Cat Health & Behavior

Cat Face Expressions 101 – Understanding Different Cat Emotions

Unusual cat face expression
Unusual cat face expression

Anyone who has shared a home with a cat has witnessed something not fully appreciated by science until recently: the facial expressions of cats. Cats are capable of forming strong bonds and relationships with people, as well as other cats. This strong tendency to be social has served cats well in their history, and as with many social species, sharing one's emotional state is important when it comes to keeping the peace.

Unfortunately, many people are not picking up much of what feline facial expressions are telling us. The good news is that it seems the more time you spend with cats, the better you are at reading them. The thing is, we only just started listening to cats.


Cats can perceive emotional states in both people and other cats. Depending on if the person or cat is happy or aggressive, cats make choices about whether to stay away or approach. They are able to use information about the emotional state of another to adjust their own behavior to best suit the situation.


Even if many of us miss the subtle cat facial expressions, we are all able to use some cat communication, such as slow blinking. This blink appears to have a pro-social purpose. A slow-blinking person was associated with cats approaching that person in a friendly manner. This slow blink seems to promote social interaction, an important tool for building relationships and maintaining bonds.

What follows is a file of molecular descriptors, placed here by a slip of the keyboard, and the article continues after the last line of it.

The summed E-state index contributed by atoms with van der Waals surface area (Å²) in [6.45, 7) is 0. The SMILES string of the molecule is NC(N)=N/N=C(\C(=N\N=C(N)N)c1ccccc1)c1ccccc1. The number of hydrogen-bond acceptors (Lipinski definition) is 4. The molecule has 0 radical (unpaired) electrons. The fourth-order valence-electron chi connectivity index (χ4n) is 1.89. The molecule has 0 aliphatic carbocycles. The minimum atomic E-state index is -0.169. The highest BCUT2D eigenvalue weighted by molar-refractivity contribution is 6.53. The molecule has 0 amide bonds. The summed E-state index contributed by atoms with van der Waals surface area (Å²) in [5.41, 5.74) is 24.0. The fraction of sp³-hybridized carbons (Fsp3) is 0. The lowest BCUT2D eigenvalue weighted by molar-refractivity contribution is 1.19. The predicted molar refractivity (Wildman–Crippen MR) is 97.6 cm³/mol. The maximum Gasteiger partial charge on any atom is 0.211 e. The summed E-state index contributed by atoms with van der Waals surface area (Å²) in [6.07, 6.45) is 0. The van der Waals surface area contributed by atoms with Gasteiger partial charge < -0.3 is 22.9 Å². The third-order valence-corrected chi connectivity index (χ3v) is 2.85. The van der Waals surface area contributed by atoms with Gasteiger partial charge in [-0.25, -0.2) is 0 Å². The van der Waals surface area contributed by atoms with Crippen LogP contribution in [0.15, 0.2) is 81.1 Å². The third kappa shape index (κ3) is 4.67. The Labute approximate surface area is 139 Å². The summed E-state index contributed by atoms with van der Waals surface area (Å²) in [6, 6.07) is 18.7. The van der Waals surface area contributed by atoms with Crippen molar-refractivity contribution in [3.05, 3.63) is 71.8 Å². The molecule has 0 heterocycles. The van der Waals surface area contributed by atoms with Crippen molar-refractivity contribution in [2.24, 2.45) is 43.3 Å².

grungly cat


Conflict is another area where cats use facial expressions to communicate. These offensive and defensive communications are shown in moments of high stress. An offensive cat might have a direct hard stare, ears upright and rotated forward, and constricted pupils. These signal a cat who is confident and moving into the conflict.

The other side of the spectrum is a less confident cat. An unsure cat will show defensive behavior in a conflict such as dilated pupils, ears flat and sideways, and moving slightly away from the threat. This communication helps reduce actual physical fighting, although when signaling fails a fight can follow.

cat with dramatic lighting


Feline facial expression in response to pain can drastically improve veterinary treatment of pain in cats. Looking at a cat's face can help indicate if your cat is in pain. A cat who is feeling good will have relaxed open eyes, ears facing forward, relaxed muzzle, and loose and curved whiskers. Pain in a cat is shown by squinty eyes, ears flat and rotated outward, muzzle tension, and whiskers staring and pushed forward.

bronson laying down with paws in front
fluffy regal cat

Overall, there is still so much to learn about cats. Our felines are signaling subtly-thought facial expressions every moment they are with us, and the more we observe the more we see. The rich emotional lives that cats lead can be shared.

By watching them more closely you can improve how you read those inner states, and that can have a positive impact on cat welfare and improve rescue work, vetting, and of course the human-cat bond.

Further Research

People and cats gazing at each other


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